sat 13/04/2024

Edouard Vuillard: The Poetry of the Everyday, Holburne Museum, Bath review - dizzying pattern and colour | reviews, news & interviews

Edouard Vuillard: The Poetry of the Everyday, Holburne Museum, Bath review - dizzying pattern and colour

Edouard Vuillard: The Poetry of the Everyday, Holburne Museum, Bath review - dizzying pattern and colour

An artist's world encompassed

Edouard Vuillard, 'Mme Hessel on a Sofa', c.1905Oil on cardboard, courtesy Walker Art Gallery, National Museums Liverpool

A beguiling collection of small paintings by Édouard Vuillard (1868-1940) forms an exhibition from his early career. It is a vanished world of domesticity in a Parisian flat, where Vuillard lived with his mother, a seamstress, for almost all his life. In his fifties, he told a friend that his mother was his muse.

She died, aged 89, when he was in his sixties.

Shy as he seemed to be, he did have a gift for friendship, and with his other artist friends, whom he had met when they all studied in the 1880s at the Académie Julian had formed the Nabis (Hebrew for prophet) with Bonnard and Maurice Denis. The Nabis' lively and committed passion for an appealing simplicity, coupled with a passion for colour and pattern, had been inspired by their admiration for the visual innovations of the controversial older artist, Paul Gauguin.

Madame Vuillard Arranging her Hair, 1900, Oil on cardboard, laid on panel, The Barber Institute of Fine Arts, University of Birmingham© The Henry Barber Trust, The Barber Institute of Fine Arts, University of Birmingham.Although he loved women, Vuillard never married, but did have a deep relationship with several lively ladies at the heart of the intellectual life of Paris; his model and muse, Lucy Hessel, whose husband was the art dealer Jos Hessel, is shown in flirtatious mood in Madame Hessel on a Sofa, c.1905 (main picture). Oddly her face is more delineated than the ovals of his sister and mother, which are almost like Brancusi sculptures, suggestive but not detailed. Interestingly, unlike Bonnard and other artist colleagues he seemed to have no interest in pets, in cats and dogs.

The pleasure of this wonderful exhibition, all from British public and private collections, and dating from Vuillard’s Nabi period in the 1890s, is the sense of such strong connections not only between the human inhabitants but the environments they have made. Madame Vuillard, arranging her hair, sits before a large mirror, her upright curved shape, comfortingly plump, clothed in the dizzying pattern of her purple and white dress emphasised by the more spacious pattern of the carpet and echoed by the delicate yet heavily patterned wallpaper, probably wall hangings that came with the various apartments rented by the Vuillards (pictured above right: Madame Vuillard Arranging Her Hair, 1900). The mass production of wallpapers and various ornaments was a feature of the period, and Vuillard wrote about how much he enjoyed observing in minute details decorative patterns and textures.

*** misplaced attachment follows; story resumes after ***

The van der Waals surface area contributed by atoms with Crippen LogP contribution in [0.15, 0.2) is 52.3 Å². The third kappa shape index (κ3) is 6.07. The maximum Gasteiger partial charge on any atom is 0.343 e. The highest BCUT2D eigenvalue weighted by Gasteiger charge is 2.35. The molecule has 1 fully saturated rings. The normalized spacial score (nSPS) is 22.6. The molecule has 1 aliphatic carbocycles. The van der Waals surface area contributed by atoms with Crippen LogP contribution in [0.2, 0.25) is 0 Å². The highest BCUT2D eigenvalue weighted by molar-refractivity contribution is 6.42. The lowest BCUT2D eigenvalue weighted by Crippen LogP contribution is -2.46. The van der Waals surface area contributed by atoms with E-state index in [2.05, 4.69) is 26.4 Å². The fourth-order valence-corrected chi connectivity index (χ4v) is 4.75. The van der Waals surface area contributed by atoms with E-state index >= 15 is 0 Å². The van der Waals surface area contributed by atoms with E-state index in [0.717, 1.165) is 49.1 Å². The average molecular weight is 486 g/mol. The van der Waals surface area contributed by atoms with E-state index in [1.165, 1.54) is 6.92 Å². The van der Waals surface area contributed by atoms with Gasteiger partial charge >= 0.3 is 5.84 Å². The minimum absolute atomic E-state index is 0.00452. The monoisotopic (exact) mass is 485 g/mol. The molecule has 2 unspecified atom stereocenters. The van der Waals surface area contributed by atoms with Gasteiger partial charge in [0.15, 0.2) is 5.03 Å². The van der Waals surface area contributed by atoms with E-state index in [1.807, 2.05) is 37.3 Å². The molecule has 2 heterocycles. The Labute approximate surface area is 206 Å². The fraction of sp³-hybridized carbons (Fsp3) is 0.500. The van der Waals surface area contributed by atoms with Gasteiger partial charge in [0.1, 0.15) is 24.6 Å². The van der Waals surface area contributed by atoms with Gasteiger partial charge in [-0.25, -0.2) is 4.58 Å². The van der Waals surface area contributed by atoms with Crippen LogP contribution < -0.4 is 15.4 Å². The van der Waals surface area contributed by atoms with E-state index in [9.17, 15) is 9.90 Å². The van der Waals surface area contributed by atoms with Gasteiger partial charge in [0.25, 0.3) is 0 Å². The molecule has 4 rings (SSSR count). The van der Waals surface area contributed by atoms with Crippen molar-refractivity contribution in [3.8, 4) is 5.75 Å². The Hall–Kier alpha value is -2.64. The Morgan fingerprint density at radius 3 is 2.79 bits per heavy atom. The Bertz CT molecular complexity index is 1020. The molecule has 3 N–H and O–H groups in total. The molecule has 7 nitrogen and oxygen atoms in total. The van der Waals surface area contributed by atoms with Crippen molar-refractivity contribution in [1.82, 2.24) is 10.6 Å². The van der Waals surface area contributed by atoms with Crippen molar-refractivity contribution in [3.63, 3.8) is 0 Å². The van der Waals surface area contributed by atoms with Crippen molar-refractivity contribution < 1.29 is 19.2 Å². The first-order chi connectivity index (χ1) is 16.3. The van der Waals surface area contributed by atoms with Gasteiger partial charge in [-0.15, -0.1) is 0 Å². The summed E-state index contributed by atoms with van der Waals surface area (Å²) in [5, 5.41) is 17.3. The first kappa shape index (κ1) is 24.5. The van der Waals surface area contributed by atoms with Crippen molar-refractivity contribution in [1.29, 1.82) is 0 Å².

It is an immersive world, and when figures emerge out of the patterns we discern relationships, and even tensions. Every picture tells a story here, the story Vuillard intuits and even shows, and the story we tell ourselves when we look at the gossamer web of connections. The patterns of wallpaper and textiles, both repetitive and energised, surprising and inevitable, are somehow visual metaphors for human connections, too. Interiors are rarely observed straight on but obliquely; doors open at a slant to barely glimpsed rooms, a window opens out to a vista of roofs. In The Chat, 1893 (pictured below), his mother all in black sitting at right angles to her daughter in white seems to be having a formalised familial moment, embraced by the angled ceiling above. The Artist’s Sister with a Cup of Coffee sits, hands folded, for a quiet moment; a broom leaning on the wall behind, wallpaper and tablecloth providing visual movement, setting off the quietude of her expression, with light slanting in from the opening into a room behind which seems sunlit, softly aglow.Vuillard, The Chat, 1893, National Galleries ScotlandThese are quietly experimental paintings as well. Vuillard enjoyed using distemper, where pigment was bound with glue, a substance often used to paint walls; he painted on board, cardboard, millboard, paper laid down on panel or canvas. At the same time he was painting large decorative panels commissioned for the grand apartments of the well off progressive circles in which he moved.

Here is a whole world in small compass, claustrophobic on the one hand, comforting on the other. It is a world of dizzying patterns and kaleidoscopic colours described in dabs, swirls, blobs of paint. Blues, mauves, a range of blacks and greys, reds, pinks and yellows: these are the colours of a garden in bloom, but softened by the crepuscular light of a homely interior. It is a brilliant and emotional series of domestic sized paintings, which explains perhaps why a significant number here are rarely seen publicly, given how happily resident they are in private collections.

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